The Twilight Zone

Season 3 Episode 2

The Arrival

5
Aired Unknown Sep 22, 1961 on CBS
7.9
out of 10
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124 votes
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  • A mystery aircraft lands with no passengers in it!

    9.5
    I loved this episode. It had such a gripping storyline that kept me on the edge of my seat, wondering what happened to the passengers. Even though the explanation turned out to be a little far-fetched, I liked the fact that they still kept the ending somewhat open ended, so you still keep wondering as to whether the flight really appeared that day, or of it was just someone's imagination. Harold Stone did a great job as portraying Shekley, the person from the F.A.A who investigates the mystery of the place. Overall, I really enjoyed "The Arrival" and thought this was definitely one of the better episodes of the series.moreless

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  • TRIVIA (0)

  • QUOTES (2)

    • (Opening Narration)
      Narrator: This object, should any of you have lived underground for the better parts of your lives and never had occasion to look toward the sky, is an airplane, its official designation a DC-3. We offer this rather obvious comment because this particular airplane, the one you're looking at, is a freak. Now, most airplanes take off and land as per scheduled. On rare occasions they crash. But all airplanes can be counted on doing one or the other. Now, yesterday morning this particular airplane ceased to be just a commercial carrier. As of its arrival it became an enigma, a seven-ton puzzle made out of aluminum, steel, wire and a few thousand other component parts, none of which add up to the right thing. In just a moment, we're going to show you the tail end of its history. We're going to give you ninety percent of the jigsaw pieces and you and Mr. Sheckly here of the Federal Aviation Agency will assume the problem of putting them together along with finding the missing pieces. This we offer as an evening's hobby, a little extracurricular diversion which is really the national pastime in the Twilight Zone.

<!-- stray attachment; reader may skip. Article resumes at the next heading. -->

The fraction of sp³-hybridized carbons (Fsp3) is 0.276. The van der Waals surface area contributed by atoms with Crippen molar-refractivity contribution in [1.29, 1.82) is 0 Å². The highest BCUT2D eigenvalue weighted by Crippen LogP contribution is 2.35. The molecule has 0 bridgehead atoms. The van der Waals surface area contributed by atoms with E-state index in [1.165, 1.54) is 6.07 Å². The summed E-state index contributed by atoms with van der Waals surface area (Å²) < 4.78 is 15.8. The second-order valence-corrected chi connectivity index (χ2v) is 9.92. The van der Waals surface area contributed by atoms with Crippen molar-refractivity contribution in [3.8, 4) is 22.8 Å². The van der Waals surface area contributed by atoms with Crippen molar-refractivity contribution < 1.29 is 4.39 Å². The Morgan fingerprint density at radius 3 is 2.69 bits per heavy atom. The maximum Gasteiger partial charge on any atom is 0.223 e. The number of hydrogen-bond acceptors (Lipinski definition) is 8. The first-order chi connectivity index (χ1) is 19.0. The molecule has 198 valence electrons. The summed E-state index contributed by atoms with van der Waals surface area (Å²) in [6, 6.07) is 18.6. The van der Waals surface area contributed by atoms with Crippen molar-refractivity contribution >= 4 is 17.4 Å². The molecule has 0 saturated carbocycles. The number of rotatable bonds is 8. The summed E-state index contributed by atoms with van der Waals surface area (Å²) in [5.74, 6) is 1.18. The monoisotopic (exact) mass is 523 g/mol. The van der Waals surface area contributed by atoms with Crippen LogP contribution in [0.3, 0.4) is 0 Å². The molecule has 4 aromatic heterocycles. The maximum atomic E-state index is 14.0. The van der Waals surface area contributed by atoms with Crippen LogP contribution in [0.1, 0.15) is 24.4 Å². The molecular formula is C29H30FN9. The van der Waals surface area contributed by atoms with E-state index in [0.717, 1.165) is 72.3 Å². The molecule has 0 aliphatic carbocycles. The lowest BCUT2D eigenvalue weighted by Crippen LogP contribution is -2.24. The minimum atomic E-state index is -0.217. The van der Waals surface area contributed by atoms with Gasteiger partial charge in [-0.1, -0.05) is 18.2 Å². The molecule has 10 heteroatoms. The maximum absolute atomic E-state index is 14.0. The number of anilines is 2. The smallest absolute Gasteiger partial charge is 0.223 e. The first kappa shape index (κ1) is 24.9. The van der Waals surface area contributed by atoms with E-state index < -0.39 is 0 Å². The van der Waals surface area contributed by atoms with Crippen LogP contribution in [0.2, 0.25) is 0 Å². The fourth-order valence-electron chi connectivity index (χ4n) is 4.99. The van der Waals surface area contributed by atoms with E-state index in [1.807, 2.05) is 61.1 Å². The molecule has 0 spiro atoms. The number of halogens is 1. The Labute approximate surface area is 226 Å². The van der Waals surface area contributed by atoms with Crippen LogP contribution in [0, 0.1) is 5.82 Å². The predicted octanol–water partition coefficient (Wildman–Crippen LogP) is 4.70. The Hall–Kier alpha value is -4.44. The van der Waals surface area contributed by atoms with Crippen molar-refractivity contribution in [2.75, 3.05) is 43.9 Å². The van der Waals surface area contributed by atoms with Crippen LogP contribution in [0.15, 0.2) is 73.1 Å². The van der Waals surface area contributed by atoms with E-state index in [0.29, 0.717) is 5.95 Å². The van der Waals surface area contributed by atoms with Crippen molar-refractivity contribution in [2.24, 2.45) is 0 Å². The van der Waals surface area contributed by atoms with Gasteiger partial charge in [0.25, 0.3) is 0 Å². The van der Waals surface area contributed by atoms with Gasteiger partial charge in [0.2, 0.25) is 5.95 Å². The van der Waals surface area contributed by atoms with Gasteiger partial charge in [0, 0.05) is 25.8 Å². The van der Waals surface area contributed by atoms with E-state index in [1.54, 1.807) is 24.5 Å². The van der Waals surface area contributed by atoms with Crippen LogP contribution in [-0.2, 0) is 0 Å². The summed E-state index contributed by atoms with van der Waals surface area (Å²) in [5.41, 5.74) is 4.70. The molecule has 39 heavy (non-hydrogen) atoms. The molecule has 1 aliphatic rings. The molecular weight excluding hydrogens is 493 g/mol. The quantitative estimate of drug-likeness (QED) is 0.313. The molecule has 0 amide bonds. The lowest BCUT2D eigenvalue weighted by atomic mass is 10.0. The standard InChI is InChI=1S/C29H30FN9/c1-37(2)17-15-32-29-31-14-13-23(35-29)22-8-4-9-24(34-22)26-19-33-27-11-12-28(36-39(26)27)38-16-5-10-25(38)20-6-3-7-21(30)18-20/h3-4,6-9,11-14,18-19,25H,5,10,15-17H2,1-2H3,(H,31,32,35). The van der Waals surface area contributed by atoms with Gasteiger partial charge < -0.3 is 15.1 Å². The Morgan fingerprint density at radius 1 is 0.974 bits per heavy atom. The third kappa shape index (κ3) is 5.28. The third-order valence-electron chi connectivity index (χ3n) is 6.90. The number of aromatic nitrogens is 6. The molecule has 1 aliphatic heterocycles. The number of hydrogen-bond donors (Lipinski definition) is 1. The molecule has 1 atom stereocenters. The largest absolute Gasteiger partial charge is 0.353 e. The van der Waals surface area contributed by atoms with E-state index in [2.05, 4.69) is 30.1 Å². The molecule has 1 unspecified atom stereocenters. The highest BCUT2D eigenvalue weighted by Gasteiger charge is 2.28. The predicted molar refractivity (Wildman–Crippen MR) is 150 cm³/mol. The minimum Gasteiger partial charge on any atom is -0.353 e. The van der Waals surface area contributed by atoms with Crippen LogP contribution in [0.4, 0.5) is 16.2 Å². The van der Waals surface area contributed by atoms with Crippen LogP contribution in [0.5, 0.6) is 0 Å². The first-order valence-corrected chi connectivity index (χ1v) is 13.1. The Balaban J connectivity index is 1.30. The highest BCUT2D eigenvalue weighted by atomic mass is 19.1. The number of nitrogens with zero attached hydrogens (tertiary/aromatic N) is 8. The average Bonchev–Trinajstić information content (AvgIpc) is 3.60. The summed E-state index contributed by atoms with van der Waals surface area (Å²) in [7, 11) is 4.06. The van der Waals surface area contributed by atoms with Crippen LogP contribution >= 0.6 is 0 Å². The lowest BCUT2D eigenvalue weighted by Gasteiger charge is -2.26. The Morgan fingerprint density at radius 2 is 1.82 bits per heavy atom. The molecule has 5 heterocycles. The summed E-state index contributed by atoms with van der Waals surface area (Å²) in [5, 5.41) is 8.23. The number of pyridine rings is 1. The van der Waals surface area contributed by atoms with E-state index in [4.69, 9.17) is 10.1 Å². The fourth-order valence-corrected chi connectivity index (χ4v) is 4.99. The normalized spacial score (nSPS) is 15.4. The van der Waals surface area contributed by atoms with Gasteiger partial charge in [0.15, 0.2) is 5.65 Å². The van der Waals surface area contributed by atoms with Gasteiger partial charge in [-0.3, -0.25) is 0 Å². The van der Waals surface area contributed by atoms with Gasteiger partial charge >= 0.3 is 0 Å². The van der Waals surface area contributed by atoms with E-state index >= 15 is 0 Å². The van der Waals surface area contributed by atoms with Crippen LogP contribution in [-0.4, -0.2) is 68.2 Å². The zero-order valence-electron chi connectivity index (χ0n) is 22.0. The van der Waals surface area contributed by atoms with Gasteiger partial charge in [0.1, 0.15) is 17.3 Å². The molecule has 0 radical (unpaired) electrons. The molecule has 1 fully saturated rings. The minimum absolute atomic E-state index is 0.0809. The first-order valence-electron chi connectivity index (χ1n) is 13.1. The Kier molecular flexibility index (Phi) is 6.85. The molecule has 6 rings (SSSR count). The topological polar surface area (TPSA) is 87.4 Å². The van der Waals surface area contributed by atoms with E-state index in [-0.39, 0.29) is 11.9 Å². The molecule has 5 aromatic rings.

• (Closing Narration)
      Narrator: Picture of a man with an Achilles' heel, a mystery that landed in his life and then turned into a heavy weight, dragged across the years to ultimately take the form of an illusion. Now, that's the clinical answer that they put on the tag as they take him away. But if you choose to think that the explanation has to do with an airborne Flying Dutchman, a ghost ship on a fog-enshrouded night on a flight that never ends, then you're doing your business in an old stand in the Twilight Zone.

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